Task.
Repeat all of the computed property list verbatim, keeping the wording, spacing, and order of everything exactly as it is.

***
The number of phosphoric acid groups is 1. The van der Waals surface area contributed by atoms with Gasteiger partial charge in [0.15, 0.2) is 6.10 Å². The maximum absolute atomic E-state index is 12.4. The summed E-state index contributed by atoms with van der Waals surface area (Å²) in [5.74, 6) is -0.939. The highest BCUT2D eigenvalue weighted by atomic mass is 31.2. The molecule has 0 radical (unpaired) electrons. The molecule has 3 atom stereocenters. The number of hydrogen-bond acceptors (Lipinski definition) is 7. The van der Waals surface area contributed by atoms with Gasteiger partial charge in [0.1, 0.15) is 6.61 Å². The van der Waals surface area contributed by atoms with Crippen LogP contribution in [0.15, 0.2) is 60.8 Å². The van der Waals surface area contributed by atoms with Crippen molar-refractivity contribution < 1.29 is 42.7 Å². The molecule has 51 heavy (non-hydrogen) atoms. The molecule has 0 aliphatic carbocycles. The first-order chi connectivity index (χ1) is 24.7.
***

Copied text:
The number of phosphoric acid groups is 1. The van der Waals surface area contributed by atoms with Gasteiger partial charge in [0.15, 0.2) is 6.10 Å². The maximum absolute atomic E-state index is 12.4. The summed E-state index contributed by atoms with van der Waals surface area (Å²) in [5.74, 6) is -0.939. The highest BCUT2D eigenvalue weighted by atomic mass is 31.2. The molecule has 0 radical (unpaired) electrons. The molecule has 3 atom stereocenters. The number of hydrogen-bond acceptors (Lipinski definition) is 7. The van der Waals surface area contributed by atoms with Gasteiger partial charge in [0.1, 0.15) is 6.61 Å². The van der Waals surface area contributed by atoms with Crippen LogP contribution in [0.15, 0.2) is 60.8 Å². The van der Waals surface area contributed by atoms with Crippen molar-refractivity contribution < 1.29 is 42.7 Å². The molecule has 51 heavy (non-hydrogen) atoms. The molecule has 0 aliphatic carbocycles. The first-order chi connectivity index (χ1) is 24.7.